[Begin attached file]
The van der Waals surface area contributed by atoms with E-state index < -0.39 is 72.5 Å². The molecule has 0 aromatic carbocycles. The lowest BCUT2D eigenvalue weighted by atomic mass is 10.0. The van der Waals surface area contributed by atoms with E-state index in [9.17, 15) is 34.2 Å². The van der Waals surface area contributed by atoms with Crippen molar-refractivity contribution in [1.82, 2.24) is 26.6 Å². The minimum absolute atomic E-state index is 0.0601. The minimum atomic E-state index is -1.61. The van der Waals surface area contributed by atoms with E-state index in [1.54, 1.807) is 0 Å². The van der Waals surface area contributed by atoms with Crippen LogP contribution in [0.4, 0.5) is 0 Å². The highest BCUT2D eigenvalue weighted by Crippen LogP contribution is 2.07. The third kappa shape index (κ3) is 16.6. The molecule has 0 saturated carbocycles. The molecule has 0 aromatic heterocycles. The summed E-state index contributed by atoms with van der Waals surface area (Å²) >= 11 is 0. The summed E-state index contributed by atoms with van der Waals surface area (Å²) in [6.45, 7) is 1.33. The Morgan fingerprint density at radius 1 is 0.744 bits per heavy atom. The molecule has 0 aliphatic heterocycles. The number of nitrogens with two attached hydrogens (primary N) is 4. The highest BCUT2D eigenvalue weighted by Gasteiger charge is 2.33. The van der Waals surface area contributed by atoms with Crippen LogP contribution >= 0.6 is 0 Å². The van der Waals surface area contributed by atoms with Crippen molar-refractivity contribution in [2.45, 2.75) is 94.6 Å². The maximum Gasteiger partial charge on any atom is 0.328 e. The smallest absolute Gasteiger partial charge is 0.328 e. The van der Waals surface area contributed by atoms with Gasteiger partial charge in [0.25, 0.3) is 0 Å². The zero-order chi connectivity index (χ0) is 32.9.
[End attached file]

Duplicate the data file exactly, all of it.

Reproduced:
The van der Waals surface area contributed by atoms with E-state index < -0.39 is 72.5 Å². The molecule has 0 aromatic carbocycles. The lowest BCUT2D eigenvalue weighted by atomic mass is 10.0. The van der Waals surface area contributed by atoms with E-state index in [9.17, 15) is 34.2 Å². The van der Waals surface area contributed by atoms with Crippen molar-refractivity contribution in [1.82, 2.24) is 26.6 Å². The minimum absolute atomic E-state index is 0.0601. The minimum atomic E-state index is -1.61. The van der Waals surface area contributed by atoms with E-state index in [1.54, 1.807) is 0 Å². The van der Waals surface area contributed by atoms with Crippen LogP contribution in [0.4, 0.5) is 0 Å². The highest BCUT2D eigenvalue weighted by Crippen LogP contribution is 2.07. The third kappa shape index (κ3) is 16.6. The molecule has 0 saturated carbocycles. The molecule has 0 aromatic heterocycles. The summed E-state index contributed by atoms with van der Waals surface area (Å²) >= 11 is 0. The summed E-state index contributed by atoms with van der Waals surface area (Å²) in [6.45, 7) is 1.33. The Morgan fingerprint density at radius 1 is 0.744 bits per heavy atom. The molecule has 0 aliphatic heterocycles. The number of nitrogens with two attached hydrogens (primary N) is 4. The highest BCUT2D eigenvalue weighted by Gasteiger charge is 2.33. The van der Waals surface area contributed by atoms with Crippen LogP contribution >= 0.6 is 0 Å². The van der Waals surface area contributed by atoms with Crippen molar-refractivity contribution in [2.45, 2.75) is 94.6 Å². The maximum Gasteiger partial charge on any atom is 0.328 e. The smallest absolute Gasteiger partial charge is 0.328 e. The van der Waals surface area contributed by atoms with Gasteiger partial charge in [0.25, 0.3) is 0 Å². The zero-order chi connectivity index (χ0) is 32.9.